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Examining Tuttosport’s four ideas on how the Serie A season could finish

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Which one would you prefer those who run Serie A go with?

The number thirty seven (37) is written on scudetto logo... Photo by Nicolò Campo/LightRocket via Getty Images

Juventus spent Tuesday afternoon doing exactly what they planned to do — go through a training session and then head home for the day. As teams around Italy come to grips with the new reality in Serie A and the lower divisions of games being postponed until April 3 (at the earliest) and an entire country on lockdown, how each club goes about their business has been quite the interesting sight to see. Some, like Juventus, have tried to keep things as normal as possible — but probably with a little more hand sanitizer — while others have pretty much shut shop up all together and don’t want to even run the risk of anything serious taking place.

No, not everybody played ping-pong with their feet like Paulo Dybala and Douglas Costa did on Tuesday. (Although it looked fun.)

That brings us to the elephant in the room — besides something positive happening regarding the current coronavirus situation in Italy — when (or if) the season resumes: What the heck is the schedule going to actually look like?

In the hours following the postponement of all sporting events until the first weekend of April, the head of the FIGC, Italy’s football governing board, discussed what could happen whenever it is that this 2019-20 season doesn’t get back underway and all games can be fit into the pre-Euro 2020 timetable. FIGC President Gabriele Gravina outlined what has been discussed during Tuesday’s meeting between Italian Football Federation, CONI and government officials:

“Without any order of priority, an option would be not assigning the Scudetto and consequently informing UEFA of the teams qualified for Europe. Another would be referring to the table as it stands up until the moment the season was interrupted. A third and final hypothesis would be to organize play-offs for the title of Champion of Italy and play-outs to decide relegation into Serie B.”

(Source: Football Italia)

The Wednesday edition of Tuttosport has taken things another step forward, adding a fourth option to the table in what will be quite the talking point no matter what direction the powers that be decide to take.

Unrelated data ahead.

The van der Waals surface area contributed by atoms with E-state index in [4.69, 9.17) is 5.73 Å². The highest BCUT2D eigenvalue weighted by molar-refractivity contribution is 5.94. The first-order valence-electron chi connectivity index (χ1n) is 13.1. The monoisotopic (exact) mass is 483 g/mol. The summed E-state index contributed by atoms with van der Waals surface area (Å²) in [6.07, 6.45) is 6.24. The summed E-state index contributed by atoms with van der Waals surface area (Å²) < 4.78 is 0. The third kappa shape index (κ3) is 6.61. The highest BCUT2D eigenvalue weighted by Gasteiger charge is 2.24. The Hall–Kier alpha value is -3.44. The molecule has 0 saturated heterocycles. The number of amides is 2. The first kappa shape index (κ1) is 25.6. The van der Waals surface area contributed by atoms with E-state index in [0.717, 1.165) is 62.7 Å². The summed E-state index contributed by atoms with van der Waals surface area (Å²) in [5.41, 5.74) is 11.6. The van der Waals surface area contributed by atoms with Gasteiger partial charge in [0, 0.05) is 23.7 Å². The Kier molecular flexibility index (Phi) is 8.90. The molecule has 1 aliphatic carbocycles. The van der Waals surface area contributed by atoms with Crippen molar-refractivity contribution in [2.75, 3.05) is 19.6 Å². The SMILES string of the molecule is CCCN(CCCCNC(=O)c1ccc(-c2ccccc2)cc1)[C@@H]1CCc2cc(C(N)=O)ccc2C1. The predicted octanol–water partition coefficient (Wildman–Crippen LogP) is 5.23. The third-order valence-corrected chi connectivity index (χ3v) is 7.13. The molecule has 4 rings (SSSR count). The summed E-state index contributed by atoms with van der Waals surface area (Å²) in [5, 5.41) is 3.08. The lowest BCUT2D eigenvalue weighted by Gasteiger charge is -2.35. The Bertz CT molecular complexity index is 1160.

This, of course, was before it was revealed that Daniele Rugani has tested positive for coronavirus, the entire Juventus roster and staff — a total of 121 people — has been put into isolation for the next two weeks. Thursday added another Serie A player, Sampdoria’s Manolo Gabbiadini, to the list of players (and now coaches) who have tested positive during this two-day wave of news from all around Europe.

At this rate, the possibility of this season starting up looks less and less likely as the days go by and more and more of the football world gets impacted by it. The games are secondary at this point with the number of football-related coronavirus cases now in the picture.

But if the resumption of play does actually happen ...

Let’s take a look at what Tuttosport has thrown out there, shall we?

Idea No. 1: Finish the season, making up a round on May 20 and another on May 31

For a lot of people, this seems like the preferred option. You know, just for the simple fact that there would be a title that is determined on the field and all of the off-the-field postering will — hopefully — be about the games rather than club owners complaining about what was decided.

The problem with trying to squeeze in games midweek is that we don’t know what the schedule of teams competing on multiple fronts is going to look like a couple of months from now. Atalanta is already in the Champions League quarterfinals. Juventus could very well be there as well if things go right during the second leg against Lyon next Tuesday (or whenever it’s played). Juventus and Milan still have to play the second leg of their Coppa Italia semifinal, as do Napoli and Inter.

It won’t be easy by any means. And it would also mean that surely the Serie A schedule would have to resume on April 3 to make sure that all of these potential make-up days are actually available to be had.